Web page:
Mapping crustal structure of the Nechako Basin using teleseismic receiver functions




Kim, Hyun-Seung

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This thesis describes a passive-source seismic mapping project in the Nechako Basin of central British Columbia (BC), Canada, with the ultimate goal of assessing the hydrocarbon and mineral potential of the region. The Nechako Basin has been the focus of limited hydrocarbon exploration since the 1930s. Twelve exploratory wells were drilled; oil stains on drill chip samples and the evidence of gas in drill stem tests attest to some hydrocarbon potential. Seismic data collected in the 1980s were of variable quality due mainly to effects of volcanic cover in this region. For the present study, an array of nine seismic stations was deployed in 2006 and 2007 to sample a wide area of the Nechako Basin and map the sediment thickness, crustal thickness, and overall geometry of the basin. This study utilizes recordings of about 40 distant earthquakes from 2006 to 2008 to calculate receiver functions, and construct S-wave velocity models for each station using the Neighbourhood Algorithm inversion. The surface sediments are found to range in thickness from about 0.8 to 2.7 km, and the volcanic layer below ranges in thickness from 2.3 to 4.7 km. Both sediments and volcanic cover are thickest in the central part of the basin. The average crustal thickness across the basin is about 30-32 km; it is thicker in the northern and western parts of the basin, and thinner in the southern and eastern parts. This study complements other research in this region, such as independent active-source seismic studies and magnetotelluric measurements, by providing site-specific images of the crustal structure down to the Moho and detailed constraints on the S-wave velocity structure.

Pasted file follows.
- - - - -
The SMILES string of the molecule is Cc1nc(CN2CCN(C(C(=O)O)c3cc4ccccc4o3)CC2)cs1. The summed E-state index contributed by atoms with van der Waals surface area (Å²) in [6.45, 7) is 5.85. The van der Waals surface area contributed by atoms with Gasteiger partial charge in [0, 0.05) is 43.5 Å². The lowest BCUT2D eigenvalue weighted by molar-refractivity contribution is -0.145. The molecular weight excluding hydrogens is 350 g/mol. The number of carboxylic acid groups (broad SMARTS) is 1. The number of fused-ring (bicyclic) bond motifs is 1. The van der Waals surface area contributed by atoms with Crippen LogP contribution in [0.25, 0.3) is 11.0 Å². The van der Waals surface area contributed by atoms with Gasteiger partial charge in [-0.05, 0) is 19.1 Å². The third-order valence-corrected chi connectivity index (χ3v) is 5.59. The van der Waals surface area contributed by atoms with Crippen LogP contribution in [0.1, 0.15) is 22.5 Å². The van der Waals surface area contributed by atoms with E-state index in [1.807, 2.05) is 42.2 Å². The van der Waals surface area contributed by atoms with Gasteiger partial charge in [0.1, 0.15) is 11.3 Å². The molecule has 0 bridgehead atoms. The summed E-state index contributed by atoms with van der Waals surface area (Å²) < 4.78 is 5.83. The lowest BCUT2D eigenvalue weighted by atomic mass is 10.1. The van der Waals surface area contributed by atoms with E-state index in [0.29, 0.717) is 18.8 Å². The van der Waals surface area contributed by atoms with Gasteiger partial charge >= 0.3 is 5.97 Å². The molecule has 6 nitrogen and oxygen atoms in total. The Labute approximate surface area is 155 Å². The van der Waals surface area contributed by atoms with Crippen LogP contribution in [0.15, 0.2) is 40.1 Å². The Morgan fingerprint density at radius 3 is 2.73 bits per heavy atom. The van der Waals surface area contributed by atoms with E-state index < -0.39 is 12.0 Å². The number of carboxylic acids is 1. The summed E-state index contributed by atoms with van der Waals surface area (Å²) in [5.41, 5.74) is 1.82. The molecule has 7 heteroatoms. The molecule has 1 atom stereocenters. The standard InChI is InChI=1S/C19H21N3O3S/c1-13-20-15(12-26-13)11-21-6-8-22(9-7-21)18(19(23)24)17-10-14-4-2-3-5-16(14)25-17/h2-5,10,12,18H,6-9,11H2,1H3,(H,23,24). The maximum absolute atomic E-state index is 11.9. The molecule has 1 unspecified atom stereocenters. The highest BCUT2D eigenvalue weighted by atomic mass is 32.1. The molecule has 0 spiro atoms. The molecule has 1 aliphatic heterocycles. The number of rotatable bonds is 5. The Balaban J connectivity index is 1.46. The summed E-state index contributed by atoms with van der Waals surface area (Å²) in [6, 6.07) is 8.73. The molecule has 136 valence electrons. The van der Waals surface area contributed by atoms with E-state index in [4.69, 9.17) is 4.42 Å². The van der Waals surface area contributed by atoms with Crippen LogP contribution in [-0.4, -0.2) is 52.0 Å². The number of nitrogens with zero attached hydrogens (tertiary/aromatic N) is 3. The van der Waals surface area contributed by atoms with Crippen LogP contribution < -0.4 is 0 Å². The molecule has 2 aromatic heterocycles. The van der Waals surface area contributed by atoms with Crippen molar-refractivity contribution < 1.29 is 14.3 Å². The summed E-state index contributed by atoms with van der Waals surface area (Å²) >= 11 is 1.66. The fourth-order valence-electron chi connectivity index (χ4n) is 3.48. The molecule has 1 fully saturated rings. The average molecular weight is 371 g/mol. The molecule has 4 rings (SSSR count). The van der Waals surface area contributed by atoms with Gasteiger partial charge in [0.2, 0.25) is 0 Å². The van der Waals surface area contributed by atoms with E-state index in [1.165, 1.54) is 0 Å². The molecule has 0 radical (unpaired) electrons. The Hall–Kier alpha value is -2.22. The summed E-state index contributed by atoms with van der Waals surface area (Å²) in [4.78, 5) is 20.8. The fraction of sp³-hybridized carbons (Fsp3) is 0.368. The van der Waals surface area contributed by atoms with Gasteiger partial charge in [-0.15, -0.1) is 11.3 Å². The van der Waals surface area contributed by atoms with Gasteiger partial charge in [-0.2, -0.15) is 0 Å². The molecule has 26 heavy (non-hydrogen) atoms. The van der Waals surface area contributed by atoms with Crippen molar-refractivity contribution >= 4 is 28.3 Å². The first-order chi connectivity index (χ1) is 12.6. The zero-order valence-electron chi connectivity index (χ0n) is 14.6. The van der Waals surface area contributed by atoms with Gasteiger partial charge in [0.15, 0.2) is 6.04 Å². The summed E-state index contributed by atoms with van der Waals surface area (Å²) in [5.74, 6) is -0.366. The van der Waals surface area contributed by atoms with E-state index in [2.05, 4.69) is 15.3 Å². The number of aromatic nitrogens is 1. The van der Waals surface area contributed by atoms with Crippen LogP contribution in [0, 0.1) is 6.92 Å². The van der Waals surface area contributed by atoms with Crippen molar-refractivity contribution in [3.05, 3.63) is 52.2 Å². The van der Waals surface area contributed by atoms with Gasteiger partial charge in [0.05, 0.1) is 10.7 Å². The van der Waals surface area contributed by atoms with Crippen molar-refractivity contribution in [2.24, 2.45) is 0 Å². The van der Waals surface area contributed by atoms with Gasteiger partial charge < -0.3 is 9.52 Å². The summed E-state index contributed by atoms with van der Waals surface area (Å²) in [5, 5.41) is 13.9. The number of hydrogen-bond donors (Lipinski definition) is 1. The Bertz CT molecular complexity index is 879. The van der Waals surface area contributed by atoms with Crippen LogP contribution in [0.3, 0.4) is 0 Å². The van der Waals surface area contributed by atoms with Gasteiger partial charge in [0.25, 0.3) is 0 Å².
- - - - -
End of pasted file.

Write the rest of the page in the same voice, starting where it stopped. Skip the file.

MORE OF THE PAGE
Receiver function, Seismology, Geophysics, Earth science